Marilla is far more developed and interesting than I remember – she is dry and acerbic and reluctant to express her feelings, but I felt like she was very deeply attached to Anne. And it’s the little things that showed it:

‘I never in all my life say or heard anything to equal her,” muttered Marilla, beating a retreat down to the cellar after potatoes. “She is kind of interesting as Matthew says. I can feel already that I’m wondering what on earth she’ll say next. She’ll be casting a spell over me, too…’


‘Marilla looked at Anne and softened at sight of the child’s pale face with its look of mute misery–the misery of a helpless little creature who finds itself once more caught in the trap from which it had escaped. Marilla felt an uncomfortable conviction that, if she denied the appeal of that look, it would haunt her to her dying day…’


“Anne, you shouldn’t say such things” rebuked Marilla, striving to overcome that unholy tendency to laughter which she was dismayed to find growing upon her.


‘But am I talking too much, Marilla? Does it hurt your head?”

“My head is better now. It was terrible bad this afternoon, though. These headaches of mine are getting worse and worse. I’ll have to see a doctor about them. As for your chatter, I don’t know that I mind it–I’ve got so used to it.”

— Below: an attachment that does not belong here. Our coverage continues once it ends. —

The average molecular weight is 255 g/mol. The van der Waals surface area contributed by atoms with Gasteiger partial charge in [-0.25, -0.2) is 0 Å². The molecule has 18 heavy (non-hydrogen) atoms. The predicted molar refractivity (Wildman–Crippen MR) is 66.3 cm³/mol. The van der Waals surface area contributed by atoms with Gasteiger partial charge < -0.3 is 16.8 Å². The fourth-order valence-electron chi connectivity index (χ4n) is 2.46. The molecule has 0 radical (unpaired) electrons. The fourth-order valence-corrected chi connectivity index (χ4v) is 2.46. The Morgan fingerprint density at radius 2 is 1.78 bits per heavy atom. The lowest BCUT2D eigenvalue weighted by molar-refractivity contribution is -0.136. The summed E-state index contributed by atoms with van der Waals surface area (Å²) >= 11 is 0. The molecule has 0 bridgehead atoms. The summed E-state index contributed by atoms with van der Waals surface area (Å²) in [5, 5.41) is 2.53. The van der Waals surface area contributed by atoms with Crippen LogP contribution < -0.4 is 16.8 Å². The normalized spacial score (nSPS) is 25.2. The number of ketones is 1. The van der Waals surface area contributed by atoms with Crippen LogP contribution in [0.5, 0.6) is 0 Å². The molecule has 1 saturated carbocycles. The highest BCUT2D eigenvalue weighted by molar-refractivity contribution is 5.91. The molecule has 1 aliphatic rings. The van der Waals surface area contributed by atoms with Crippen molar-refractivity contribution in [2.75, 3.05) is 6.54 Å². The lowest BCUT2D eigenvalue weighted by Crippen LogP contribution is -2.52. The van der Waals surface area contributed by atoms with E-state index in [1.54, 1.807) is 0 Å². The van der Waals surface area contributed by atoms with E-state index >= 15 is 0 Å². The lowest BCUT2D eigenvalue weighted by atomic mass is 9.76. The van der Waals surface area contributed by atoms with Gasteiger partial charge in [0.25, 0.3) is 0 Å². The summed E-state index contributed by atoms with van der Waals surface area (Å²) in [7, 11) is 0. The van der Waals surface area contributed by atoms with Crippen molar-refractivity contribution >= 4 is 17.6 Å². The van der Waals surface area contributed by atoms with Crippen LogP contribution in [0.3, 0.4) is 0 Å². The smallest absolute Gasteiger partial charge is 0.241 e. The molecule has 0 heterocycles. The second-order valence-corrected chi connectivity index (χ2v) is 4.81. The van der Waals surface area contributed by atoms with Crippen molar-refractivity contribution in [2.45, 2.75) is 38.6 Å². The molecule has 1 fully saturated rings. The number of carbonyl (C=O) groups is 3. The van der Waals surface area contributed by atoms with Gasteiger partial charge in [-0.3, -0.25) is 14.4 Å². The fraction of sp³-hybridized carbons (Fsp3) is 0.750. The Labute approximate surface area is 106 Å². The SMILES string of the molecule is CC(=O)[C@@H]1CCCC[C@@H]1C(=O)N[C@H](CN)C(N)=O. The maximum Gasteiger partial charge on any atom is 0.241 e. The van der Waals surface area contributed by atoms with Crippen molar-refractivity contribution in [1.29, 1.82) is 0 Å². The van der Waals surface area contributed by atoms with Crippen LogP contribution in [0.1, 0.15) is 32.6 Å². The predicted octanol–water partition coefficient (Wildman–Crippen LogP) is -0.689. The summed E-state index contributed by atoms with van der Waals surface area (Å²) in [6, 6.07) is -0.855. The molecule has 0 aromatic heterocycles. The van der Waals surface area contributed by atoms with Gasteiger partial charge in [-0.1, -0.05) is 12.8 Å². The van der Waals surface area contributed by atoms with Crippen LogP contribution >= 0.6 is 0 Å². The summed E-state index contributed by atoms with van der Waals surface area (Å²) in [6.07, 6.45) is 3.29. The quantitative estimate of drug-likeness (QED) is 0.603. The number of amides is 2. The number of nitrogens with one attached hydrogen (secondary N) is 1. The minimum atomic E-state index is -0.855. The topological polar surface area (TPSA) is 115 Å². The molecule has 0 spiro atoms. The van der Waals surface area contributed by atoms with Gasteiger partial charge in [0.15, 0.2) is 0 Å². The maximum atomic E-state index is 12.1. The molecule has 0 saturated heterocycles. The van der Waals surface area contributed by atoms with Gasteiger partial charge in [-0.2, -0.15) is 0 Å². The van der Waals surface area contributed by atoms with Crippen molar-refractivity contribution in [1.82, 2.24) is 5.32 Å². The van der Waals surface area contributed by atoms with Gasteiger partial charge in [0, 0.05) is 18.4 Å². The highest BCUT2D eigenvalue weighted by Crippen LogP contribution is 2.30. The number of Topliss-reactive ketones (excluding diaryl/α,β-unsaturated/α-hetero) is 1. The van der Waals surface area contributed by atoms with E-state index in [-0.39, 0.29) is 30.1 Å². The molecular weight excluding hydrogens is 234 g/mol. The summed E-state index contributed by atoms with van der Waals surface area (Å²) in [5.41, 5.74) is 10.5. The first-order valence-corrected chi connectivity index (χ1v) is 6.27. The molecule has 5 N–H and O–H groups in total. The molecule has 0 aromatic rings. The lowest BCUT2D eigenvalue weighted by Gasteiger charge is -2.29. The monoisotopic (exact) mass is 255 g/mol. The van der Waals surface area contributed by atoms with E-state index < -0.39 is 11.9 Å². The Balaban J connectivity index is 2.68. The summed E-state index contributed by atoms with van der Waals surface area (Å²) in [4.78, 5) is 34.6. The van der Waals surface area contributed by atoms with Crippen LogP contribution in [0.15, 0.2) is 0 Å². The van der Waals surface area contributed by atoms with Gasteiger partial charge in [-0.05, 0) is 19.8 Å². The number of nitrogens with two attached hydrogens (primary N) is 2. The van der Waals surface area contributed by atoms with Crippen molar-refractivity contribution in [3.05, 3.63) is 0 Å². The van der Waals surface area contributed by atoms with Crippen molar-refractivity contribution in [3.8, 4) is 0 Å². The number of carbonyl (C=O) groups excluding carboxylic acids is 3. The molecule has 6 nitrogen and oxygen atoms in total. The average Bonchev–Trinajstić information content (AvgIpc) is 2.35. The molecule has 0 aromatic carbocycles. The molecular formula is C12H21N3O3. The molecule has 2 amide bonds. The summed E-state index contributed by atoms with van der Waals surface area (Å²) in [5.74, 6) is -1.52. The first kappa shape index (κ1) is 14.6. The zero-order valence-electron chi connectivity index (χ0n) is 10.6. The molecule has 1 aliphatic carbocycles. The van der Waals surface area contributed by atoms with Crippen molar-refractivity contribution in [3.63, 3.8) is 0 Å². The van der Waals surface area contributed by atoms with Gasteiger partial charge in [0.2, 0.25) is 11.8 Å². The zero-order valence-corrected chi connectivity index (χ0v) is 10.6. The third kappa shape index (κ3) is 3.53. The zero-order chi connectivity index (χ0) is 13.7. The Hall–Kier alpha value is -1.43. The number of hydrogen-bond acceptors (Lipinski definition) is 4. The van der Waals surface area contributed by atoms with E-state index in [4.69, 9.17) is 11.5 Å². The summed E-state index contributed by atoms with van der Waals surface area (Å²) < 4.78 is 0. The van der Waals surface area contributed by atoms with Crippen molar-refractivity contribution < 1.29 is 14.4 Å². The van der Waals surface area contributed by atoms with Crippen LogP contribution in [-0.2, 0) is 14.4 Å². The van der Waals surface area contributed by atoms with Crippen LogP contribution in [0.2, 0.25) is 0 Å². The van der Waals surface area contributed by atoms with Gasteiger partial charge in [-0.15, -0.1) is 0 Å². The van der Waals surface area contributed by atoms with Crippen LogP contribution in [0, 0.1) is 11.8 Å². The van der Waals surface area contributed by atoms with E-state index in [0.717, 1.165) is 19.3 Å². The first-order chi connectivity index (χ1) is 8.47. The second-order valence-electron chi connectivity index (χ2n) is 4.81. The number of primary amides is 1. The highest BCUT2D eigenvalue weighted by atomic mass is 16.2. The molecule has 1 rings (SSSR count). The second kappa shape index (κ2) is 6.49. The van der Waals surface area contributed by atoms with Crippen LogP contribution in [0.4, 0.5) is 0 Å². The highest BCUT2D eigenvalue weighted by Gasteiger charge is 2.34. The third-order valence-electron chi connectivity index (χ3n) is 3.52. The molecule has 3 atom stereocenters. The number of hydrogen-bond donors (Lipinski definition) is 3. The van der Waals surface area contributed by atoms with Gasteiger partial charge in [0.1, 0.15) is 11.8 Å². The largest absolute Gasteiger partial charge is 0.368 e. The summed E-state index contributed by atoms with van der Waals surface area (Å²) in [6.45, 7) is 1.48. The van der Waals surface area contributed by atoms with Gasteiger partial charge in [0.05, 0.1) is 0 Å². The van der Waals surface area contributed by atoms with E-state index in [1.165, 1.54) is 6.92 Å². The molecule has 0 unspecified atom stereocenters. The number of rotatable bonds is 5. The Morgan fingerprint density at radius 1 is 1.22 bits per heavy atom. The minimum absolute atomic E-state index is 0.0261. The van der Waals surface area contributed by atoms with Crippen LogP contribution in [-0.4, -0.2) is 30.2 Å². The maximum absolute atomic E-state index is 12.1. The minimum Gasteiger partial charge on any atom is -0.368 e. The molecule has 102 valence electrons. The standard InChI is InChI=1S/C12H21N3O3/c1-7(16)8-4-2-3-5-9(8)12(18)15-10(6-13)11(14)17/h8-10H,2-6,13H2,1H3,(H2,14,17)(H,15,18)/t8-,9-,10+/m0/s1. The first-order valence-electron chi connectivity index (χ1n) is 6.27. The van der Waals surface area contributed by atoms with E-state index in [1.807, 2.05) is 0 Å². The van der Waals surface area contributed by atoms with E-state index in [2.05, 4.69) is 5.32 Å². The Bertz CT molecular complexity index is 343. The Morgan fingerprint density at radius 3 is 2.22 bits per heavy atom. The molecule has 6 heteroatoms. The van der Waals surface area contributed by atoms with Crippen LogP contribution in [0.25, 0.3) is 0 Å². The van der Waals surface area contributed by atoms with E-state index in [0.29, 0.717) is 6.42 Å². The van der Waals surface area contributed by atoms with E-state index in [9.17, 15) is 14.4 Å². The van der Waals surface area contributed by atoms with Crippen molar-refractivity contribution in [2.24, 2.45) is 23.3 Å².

Which was Marilla’s way of saying that she liked to hear it.’


‘Are you sorry you kept me, Marilla?”

“No, I can’t say I’m sorry,” said Marilla, who sometimes wondered how she could have lived before Anne came to Green Gables, “no, not exactly sorry…’

4. Weird change between quirky chatterbox Anne with an ‘e’ and grown up dreamy, beautiful Anne.

Literally in the space of 2 chapters, Anne seems to go from making a mess of something for some reason, because of some person, to a grown, less chaotic, much more mature person. There seemed to be so much time spent languishing in the depth in Anne-insanity, and then all of a sudden. Boom. Grown up and proper Anne:

‘There were other changes in Anne… For one thing, she became much quieter. Perhaps she thought all the more and dreamed as much as ever, but she certainly talked less. Marilla noticed and commented on this also.

“You don’t chatter half as much as you used to, Anne, nor use half as many big words. What has come over you?”

 Anne colored and laughed a little, as she dropped her book and looked dreamily out of the window…